Have Gun, Will Travel – “Fiction, Fact, or Folktale?”

[Have Gun, Will Travel’s] “Silver and the Age of Opulence” is one of the best songs I have heard in this genre (and truthfully, of any genre this year). – Cameron Barham

Cameron Barham

7.5
out of 10

Have Gun Will Travel
Fiction, Fact, or Folktale?
September 10th, 2013
This is American Music

Have Gun, Will Travel’s fourth album, Fiction, Fact, or Folktale?, is the tale of 2 halves for me as reviewer. To be forthright, I listen to a lot of music within the context of this loosely bounded genre (Americana-folk-country-rock) which means that I can be guilty of needing to be wowed and not appreciating works that are solid but not great to my ear. That confession being said, I recognize that HGWT is very talented and has made a really good record, however, I see the first half of it as being located in the middle of the pack of the better bands within the aforementioned genre and the latter half as truly setting this band apart from even the best bands in the same context.

Fiction, Fact, or Folktale? opens with the raucous jaunt “Standing at the End of the World” in which Matt Burke declares tongue in cheek (hopefully), “I’ve got eyes, but I can’t see, the forest for the trees, and I won’t believe, until I see it on TV, I’ve got ears, but they don’t hear, words don’t come in clear, so I’ll sit back and just watch it all disappear.” The next 5 songs continue tales of weal and woe with “Trouble” evidencing the influence of Tom Wait’s Mule Variations and the marching “Another Fine Mess” which has the ethos and feel of the bastard child of the Melvins and Johnny Cash. It is this group of songs that HGWT does really well, but they don’t particularly stand out from the pack of other capable and accomplished artists. This is less criticism and more observation as one who listens to a lot of this type of music.

The second half of the record in my opinion separates HGWT from the rest of the pack. It is far more subdued than the first half which perfectly compliments Burke’s vocal textures and song writing gift. “Silver and the Age of Opulence” is one of the best songs I have heard in this genre (and truthfully, of any genre this year). Even the title of the song stands out from the others. It is a perfectly crafted song at all levels.  Burke wearily observes, “Along the way, the story’s in the tellin’, the hero and the villain, can often look the same, along the way, the devil’s in the details, fiction, fact, or folk tale, the simple truth remains, we’ll never be the same again.” “Finer Things” is a beautiful ballad in the key of country and “Fairweather” is a rambling folk tale that manages to rise far above the standard fare. The album comes to a superb close with “Take Me Home, Alice”, a whiskey-soaked lament over Hammond B3 organ, delicately plucked banjo, and background jingle bells in which Burke aches, Salvation Army bells ringin’ outside, and I’m trying to crawl in this bottle and hide, a barstool is no place to spend Christmas Eve, I can’t find the courage to get up and leave, so take me home Alice, and put me to bed, this bottom shelf whiskey’s gone straight to my head, stay with me Alice, sing me to sleep, I’m only as good as the company I keep.”  The closing half of Fiction, Fact, or Folktale? clearly shows that HGWT are even better than the genre company they keep.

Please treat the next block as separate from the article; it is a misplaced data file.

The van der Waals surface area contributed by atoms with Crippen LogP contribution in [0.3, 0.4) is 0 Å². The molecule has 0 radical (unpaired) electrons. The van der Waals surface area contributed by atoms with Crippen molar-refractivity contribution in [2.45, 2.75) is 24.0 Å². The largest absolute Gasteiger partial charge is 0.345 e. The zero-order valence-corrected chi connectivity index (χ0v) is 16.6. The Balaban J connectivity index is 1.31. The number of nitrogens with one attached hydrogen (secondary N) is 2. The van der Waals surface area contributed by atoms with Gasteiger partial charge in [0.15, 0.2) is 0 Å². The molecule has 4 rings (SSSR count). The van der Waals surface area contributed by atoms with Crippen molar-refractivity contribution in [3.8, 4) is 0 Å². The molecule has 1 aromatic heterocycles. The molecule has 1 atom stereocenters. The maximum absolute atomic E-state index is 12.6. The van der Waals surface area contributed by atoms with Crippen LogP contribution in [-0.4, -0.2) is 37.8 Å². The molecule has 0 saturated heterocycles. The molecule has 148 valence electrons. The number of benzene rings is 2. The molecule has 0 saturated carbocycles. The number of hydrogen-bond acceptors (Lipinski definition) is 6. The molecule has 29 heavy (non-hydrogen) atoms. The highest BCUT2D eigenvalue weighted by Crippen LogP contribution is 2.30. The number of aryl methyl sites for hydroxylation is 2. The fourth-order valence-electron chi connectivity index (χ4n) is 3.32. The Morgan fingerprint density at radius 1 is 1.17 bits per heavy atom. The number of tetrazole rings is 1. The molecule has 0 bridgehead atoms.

HGWT is currently touring and should not be missed live if you get the chance. In the meantime, check out this video of “Standing at the End of the World” which captures well their gift.

– Cameron Barham – October 1st, 2013